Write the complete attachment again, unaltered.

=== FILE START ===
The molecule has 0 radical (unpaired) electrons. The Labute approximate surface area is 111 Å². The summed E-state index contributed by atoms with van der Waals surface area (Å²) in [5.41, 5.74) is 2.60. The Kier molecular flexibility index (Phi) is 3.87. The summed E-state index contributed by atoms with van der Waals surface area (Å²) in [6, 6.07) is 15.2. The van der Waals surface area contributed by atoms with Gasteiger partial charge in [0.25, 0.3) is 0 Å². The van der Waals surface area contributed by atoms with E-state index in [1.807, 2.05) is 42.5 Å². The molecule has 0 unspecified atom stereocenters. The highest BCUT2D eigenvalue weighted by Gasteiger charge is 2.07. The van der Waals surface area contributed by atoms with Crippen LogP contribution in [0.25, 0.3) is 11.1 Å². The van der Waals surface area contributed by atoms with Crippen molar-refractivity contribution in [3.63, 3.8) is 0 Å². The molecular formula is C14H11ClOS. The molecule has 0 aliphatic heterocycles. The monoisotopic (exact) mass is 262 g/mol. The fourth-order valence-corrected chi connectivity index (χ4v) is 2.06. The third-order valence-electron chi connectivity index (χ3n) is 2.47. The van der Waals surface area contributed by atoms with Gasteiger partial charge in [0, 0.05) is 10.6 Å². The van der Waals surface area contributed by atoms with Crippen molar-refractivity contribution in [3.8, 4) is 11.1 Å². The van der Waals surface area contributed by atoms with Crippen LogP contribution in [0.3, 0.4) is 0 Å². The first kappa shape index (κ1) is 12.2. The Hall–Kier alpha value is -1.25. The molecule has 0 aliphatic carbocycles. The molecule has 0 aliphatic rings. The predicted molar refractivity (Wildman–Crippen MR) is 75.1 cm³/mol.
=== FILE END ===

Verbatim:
The molecule has 0 radical (unpaired) electrons. The Labute approximate surface area is 111 Å². The summed E-state index contributed by atoms with van der Waals surface area (Å²) in [5.41, 5.74) is 2.60. The Kier molecular flexibility index (Phi) is 3.87. The summed E-state index contributed by atoms with van der Waals surface area (Å²) in [6, 6.07) is 15.2. The van der Waals surface area contributed by atoms with Gasteiger partial charge in [0.25, 0.3) is 0 Å². The van der Waals surface area contributed by atoms with E-state index in [1.807, 2.05) is 42.5 Å². The molecule has 0 unspecified atom stereocenters. The highest BCUT2D eigenvalue weighted by Gasteiger charge is 2.07. The van der Waals surface area contributed by atoms with Crippen LogP contribution in [0.25, 0.3) is 11.1 Å². The van der Waals surface area contributed by atoms with Crippen molar-refractivity contribution in [3.63, 3.8) is 0 Å². The molecular formula is C14H11ClOS. The molecule has 0 aliphatic heterocycles. The monoisotopic (exact) mass is 262 g/mol. The fourth-order valence-corrected chi connectivity index (χ4v) is 2.06. The third-order valence-electron chi connectivity index (χ3n) is 2.47. The van der Waals surface area contributed by atoms with Gasteiger partial charge in [0, 0.05) is 10.6 Å². The van der Waals surface area contributed by atoms with Crippen molar-refractivity contribution in [3.8, 4) is 11.1 Å². The van der Waals surface area contributed by atoms with Crippen LogP contribution in [0.3, 0.4) is 0 Å². The first kappa shape index (κ1) is 12.2. The Hall–Kier alpha value is -1.25. The molecule has 0 aliphatic carbocycles. The molecule has 0 aliphatic rings. The predicted molar refractivity (Wildman–Crippen MR) is 75.1 cm³/mol.